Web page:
People for the most part, are of little help. I admit that my attitude can be less than stellar. “Unless you have been lost in this section of hell yourself, it’s best if you just shut up.” (I don’t really say this, but I’m tempted to.)

But there are a few that can speak. Almost always these are the ones who have been through some affliction themselves. They have been hurt and they ‘walk with a limp.’ I’m convinced that they can speak in direct proportion to the pain they themselves have suffered. I once woke up to another pastor praying prostrate on my bedroom floor. He didn’t have to do or say anything else. He left without saying some ‘pious’ word to me, what he did was wonderfully done.

“I will trust Him. Whatever, wherever I am, I can never be thrown away. If I am in sickness, my sickness may serve Him; in perplexity, my perplexity may serve Him; if I am in sorrow, my sorrow may serve Him. My sickness, or perplexity, or sorrow may be necessary causes of some great end, which is quite beyond us. He does nothing in vain.”   

John Henry Newman

Take care of yourself. If this isn’t your first major depression, prepare in advance spiritually for the next. Identify those ‘dear-hearts’ who can help you in advance. Keep taking your meds, even if you think your o.k. And speak often with the Lord, and learn to listen to His voice. That “sound mind” is a promise for those who truly need it.

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A Stone’s Throw Away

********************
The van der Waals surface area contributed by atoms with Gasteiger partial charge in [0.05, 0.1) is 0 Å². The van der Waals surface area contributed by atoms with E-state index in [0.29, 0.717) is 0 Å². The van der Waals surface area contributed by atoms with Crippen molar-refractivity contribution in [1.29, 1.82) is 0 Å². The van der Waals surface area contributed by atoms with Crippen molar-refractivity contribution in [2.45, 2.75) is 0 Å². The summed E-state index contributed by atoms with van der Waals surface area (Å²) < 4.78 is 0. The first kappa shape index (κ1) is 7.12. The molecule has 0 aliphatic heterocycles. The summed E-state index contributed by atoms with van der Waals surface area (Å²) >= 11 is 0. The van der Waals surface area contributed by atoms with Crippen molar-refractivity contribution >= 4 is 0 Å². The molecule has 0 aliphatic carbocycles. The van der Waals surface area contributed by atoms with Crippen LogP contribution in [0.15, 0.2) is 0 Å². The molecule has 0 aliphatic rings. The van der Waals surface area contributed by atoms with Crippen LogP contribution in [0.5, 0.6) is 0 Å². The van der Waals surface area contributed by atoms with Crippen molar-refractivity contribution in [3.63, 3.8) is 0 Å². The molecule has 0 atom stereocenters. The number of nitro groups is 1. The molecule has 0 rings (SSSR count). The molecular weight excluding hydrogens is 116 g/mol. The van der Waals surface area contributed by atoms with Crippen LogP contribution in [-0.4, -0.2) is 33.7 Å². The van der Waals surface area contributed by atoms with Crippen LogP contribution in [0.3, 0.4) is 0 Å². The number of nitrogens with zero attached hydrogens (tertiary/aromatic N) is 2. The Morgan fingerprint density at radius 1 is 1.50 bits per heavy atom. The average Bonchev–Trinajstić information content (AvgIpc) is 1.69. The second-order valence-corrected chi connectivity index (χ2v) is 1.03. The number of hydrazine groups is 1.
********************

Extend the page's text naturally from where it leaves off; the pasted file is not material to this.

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“He walked away, about a stone’s throw, and knelt down and prayed”

Luke 22:41

Who knows what Jesus is thinking at this precise moment as he entered the Garden? His disciples waited for Jesus and scripture states that he proceeded ahead of them— “a stone’s throw.”

We often share in the sorrows of the people closest to us, and Jesus wants has disciples to follow him. And they do, but not all the way. They came close, but were oblivious to the full nature of the pain that was beginning for Jesus. They slept while he agonized. He was for the first time, needing someone close.

Many of us will make the same trip to the garden. Soon every believer makes the trip to ‘Gethsemane,’ but not as mere observers. It is a distinct place of testing and of sorrow. And each will experience it for themselves. “The servant is not above his master.”

But Jesus is close— he completely understands what it means to be alone with sorrow. The believer can lean on Jesus as the pain continues. He sends his “Comforter” to each, as he escorts us through this time. He comes in grace, and is completely kind. He truly is just a stone’s throw away.

“God is our refuge and strength,
    always ready to help in times of trouble.”

Psalm 46:1

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Restore the Sparkle: Psalm 13